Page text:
Pre_GI: SWBIT SVG BLASTP

Query: NC_012667:703852 Vibrio cholerae MJ-1236 chromosome 2, complete genome

Lineage: Vibrio cholerae; Vibrio; Vibrionaceae; Vibrionales; Proteobacteria; Bacteria

General Information: Vibrio cholerae MJ-1236 is a toxigenic O1 El Tor Inaba strain from Matlab, Bangladesh, 1994 that represents the "Matlab variant" of El Tor. This genus is abundant in marine or freshwater environments such as estuaries, brackish ponds, or coastal areas; regions that provide an important reservoir for the organism in between outbreaks of the disease. Vibrio can affect shellfish, finfish, and other marine animals and a number of species are pathogenic for humans. Vibrio cholerae can colonize the mucosal surface of the small intestines of humans where it will cause cholera, a severe and sudden onset diarrheal disease. One famous outbreak was traced to a contaminated well in London in 1854 by John Snow, and epidemics, which can occur with extreme rapidity, are often associated with conditions of poor sanitation. The disease has a high lethality if left untreated, and millions have died over the centuries. There have been seven major pandemics between 1817 and today. Six were attributed to the classical biotype, while the 7th, which started in 1961, is associated with the El Tor biotype.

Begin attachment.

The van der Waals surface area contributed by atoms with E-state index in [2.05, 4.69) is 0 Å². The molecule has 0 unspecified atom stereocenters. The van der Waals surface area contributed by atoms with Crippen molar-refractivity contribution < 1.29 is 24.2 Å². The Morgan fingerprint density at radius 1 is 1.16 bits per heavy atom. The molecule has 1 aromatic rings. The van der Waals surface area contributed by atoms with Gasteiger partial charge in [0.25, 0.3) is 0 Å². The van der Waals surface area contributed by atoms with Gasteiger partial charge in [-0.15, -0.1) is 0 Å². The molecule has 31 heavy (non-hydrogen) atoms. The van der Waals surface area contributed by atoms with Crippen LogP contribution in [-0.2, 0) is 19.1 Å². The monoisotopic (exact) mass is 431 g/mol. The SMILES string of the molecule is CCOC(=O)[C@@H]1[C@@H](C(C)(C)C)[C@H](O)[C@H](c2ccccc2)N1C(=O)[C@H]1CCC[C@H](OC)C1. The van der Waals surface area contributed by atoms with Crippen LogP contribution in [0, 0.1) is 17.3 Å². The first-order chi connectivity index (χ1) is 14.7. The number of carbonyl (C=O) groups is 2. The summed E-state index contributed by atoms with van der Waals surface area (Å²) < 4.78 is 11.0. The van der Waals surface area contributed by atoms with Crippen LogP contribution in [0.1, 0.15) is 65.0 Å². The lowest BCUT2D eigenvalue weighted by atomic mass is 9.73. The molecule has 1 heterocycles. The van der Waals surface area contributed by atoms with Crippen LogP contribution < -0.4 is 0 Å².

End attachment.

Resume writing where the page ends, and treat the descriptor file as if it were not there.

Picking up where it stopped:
- Sequence; - BLASTP hit: hover for score (Low score = Light, High score = Dark);
- hypothetical protein; - cds: hover for description

BLASTP Alignment.txt

Subject: NC_009348:1064664 Aeromonas salmonicida subsp. salmonicida A449, complete genome

Lineage: Aeromonas salmonicida; Aeromonas; Aeromonadaceae; Aeromonadales; Proteobacteria; Bacteria

General Information: Aeromonas salmonicida subsp. salmonicida A449 was isolated from a brown trout with furunculosis. The agent of furunculosis, a major cause of mortality among salmonid fishes. This bacterium is the causal agent of furunculosis. Although it was discovered nearly 100 years ago, it is not known how the diesase is spread. Furunculosis is temperature sensistive, with acute cases occurring when the water is above 20 degrees C and chronic cases developing at temperatures below 13 degrees C. The acute form of the disease causes the fish to turn a dark color and stop eating.